There is no love more sincere than the love of food - George Bernard Shaw

Share this post


Link to post
Share on other sites

I'm always persuaded by data. Where was the former debunked? and what is your evidence for the latter? I recall looking at the thermal cooling model put together by either Douglas or Nathanm and they came down firmly on the side of using an ice bath rather than just throwing it in the fridge.

Hi Nick, re: refrigerator temperatures I can't seem to find my reference right now. I thought I read it in MC or McGee, but a quick flick through McGee didn't show it up. In any case, if you put hot food in the fridge, it does not warm up the rest of the fridge any more than opening the door would. The thermostat on your refrigerator regulates the temperature and takes care of that

Hi Keith, I think I remember Modernist Cuisine claiming the opposite. There was a "heat-map" photo (taken with infra-red camera or something similar) showing how foods close to the hot one and the whole area around were much hotter, in fact moving into non-safe temperatures.

Share this post


Link to post
Share on other sites

Regarding quick lazy duck confits. I have made a lot of duck legs properly salted overnight, but recently got lazy and am doing exclusively the 3 minutes version: add salt, pepper, herbs to the fresh leg in a bag, seal and sent it into SV. It comes out really good; in fact, my wife is convinced that we never had a better duck leg at any restaurant. As for me,I think there is difference between the proper and lazy versions, but i am not 100% sure. Even if it exists, the difference is too small to overcome my laziness.

What do you think? Does all the long-term salting make any difference?

Share this post


Link to post
Share on other sites

long time( 24 hour) salting removes excess liquid from the duck legs and firms the meat

Share this post


Link to post
Share on other sites

Remember the original purpose of the confit technique was to preserve the meat for eating later. The salt probably helps with that. On the other hand, if you're making it for immediate consumption (or only short-term storage) because it's yummy, the salt won't be as important. You could quite happily add it to suit your taste as you're plating it to serve.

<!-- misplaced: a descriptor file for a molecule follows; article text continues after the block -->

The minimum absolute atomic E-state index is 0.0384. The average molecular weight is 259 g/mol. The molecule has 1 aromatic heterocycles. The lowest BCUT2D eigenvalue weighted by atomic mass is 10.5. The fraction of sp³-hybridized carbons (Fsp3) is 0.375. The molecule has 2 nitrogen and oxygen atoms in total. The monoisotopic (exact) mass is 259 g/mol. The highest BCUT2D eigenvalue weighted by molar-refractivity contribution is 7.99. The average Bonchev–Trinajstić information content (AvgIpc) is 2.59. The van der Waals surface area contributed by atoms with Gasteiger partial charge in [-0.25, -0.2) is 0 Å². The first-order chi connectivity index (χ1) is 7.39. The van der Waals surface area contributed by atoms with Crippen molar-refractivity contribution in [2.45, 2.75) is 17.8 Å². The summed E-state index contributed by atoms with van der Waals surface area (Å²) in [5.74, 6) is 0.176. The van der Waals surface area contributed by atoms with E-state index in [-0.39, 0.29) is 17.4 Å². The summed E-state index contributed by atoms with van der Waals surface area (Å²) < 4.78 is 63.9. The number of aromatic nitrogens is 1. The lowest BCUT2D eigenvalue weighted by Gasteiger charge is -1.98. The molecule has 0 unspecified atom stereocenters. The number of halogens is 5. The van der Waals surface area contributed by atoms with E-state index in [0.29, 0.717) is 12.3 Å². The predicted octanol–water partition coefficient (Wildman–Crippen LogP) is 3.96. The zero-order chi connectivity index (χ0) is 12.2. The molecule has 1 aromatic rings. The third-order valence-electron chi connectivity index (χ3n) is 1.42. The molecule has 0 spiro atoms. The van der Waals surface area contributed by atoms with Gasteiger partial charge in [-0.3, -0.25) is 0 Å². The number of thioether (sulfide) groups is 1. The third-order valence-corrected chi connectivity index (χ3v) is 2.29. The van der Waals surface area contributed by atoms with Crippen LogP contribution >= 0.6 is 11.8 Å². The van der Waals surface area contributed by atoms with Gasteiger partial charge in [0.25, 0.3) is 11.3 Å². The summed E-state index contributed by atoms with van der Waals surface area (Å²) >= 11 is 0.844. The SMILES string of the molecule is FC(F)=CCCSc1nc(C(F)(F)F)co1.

Leslie Craven, aka "lesliec"
Host, eG Forumslcraven@egstaff.org

After a good dinner one can forgive anybody, even one's own relatives ~ Oscar Wilde

My eG Foodblog

eGullet Ethics Code signatory

Share this post


Link to post
Share on other sites

Yeah, basically you're not really making confit. You're making a duck leg braised in its own fat.

So it's not a lazy confit at all.

Precisely. What puzzles me is that I cannot tell a difference in taste between the two versions. Hence, the question: are we attached beyond reason to the tradition, or is my ability to tell a difference in taste compromised? I guess someone who has tried cooking the legs sous-vide both ways can chime in. Thanks!

Share this post


Link to post
Share on other sites

First, you'd have to taste confit made and cured in the traditional manner. Then taste the sous-vide version where the legs are cured in salt for 24 hours before being bagged and cooked. Then taste your version. I imagine all 3 will taste differently.


Mitch Weinstein aka "weinoo"

mweinstein@eGstaff.org

Tasty Travails - My Blog

My eGullet FoodBog - A Tale of Two Boroughs

Was it you baby...or just a Brilliant Disguise?

Share this post


Link to post
Share on other sites

Guess I'm a traditionalist, but I prefer the old way. Of course having said that I have admit to not having made my own for years.

I either buy one cuisse (thigh with leg still attached) at a time from the deli counter of my local supermarket. Or I buy cans from Aldi at 5.60 Euros per can of 4 cuisses. The canned stuff is great & I get to save the extra duck fat.

Can't say that I've had sous vide comfit, but I can sat that the canned stuff is better than my efforts.

Now, goose comfit is a whole different ball game.

Share this post


Link to post
Share on other sites